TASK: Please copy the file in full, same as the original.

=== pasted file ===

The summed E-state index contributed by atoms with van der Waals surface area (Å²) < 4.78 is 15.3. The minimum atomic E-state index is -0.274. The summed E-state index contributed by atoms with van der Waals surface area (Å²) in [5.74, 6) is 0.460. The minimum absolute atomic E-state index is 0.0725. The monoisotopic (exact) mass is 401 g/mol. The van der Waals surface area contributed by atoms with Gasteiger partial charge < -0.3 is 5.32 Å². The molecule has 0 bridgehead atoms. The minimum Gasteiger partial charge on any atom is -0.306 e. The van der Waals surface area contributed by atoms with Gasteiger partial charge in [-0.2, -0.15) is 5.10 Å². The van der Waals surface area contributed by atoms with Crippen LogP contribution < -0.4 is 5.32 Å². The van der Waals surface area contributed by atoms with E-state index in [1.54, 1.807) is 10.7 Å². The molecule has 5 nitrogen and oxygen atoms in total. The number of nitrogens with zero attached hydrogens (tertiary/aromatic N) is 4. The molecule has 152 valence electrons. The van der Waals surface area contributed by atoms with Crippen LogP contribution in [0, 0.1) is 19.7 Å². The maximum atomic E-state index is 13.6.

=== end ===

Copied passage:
The summed E-state index contributed by atoms with van der Waals surface area (Å²) < 4.78 is 15.3. The minimum atomic E-state index is -0.274. The summed E-state index contributed by atoms with van der Waals surface area (Å²) in [5.74, 6) is 0.460. The minimum absolute atomic E-state index is 0.0725. The monoisotopic (exact) mass is 401 g/mol. The van der Waals surface area contributed by atoms with Gasteiger partial charge < -0.3 is 5.32 Å². The molecule has 0 bridgehead atoms. The minimum Gasteiger partial charge on any atom is -0.306 e. The van der Waals surface area contributed by atoms with Gasteiger partial charge in [-0.2, -0.15) is 5.10 Å². The van der Waals surface area contributed by atoms with Crippen LogP contribution < -0.4 is 5.32 Å². The van der Waals surface area contributed by atoms with E-state index in [1.54, 1.807) is 10.7 Å². The molecule has 5 nitrogen and oxygen atoms in total. The number of nitrogens with zero attached hydrogens (tertiary/aromatic N) is 4. The molecule has 152 valence electrons. The van der Waals surface area contributed by atoms with Crippen LogP contribution in [0, 0.1) is 19.7 Å². The maximum atomic E-state index is 13.6.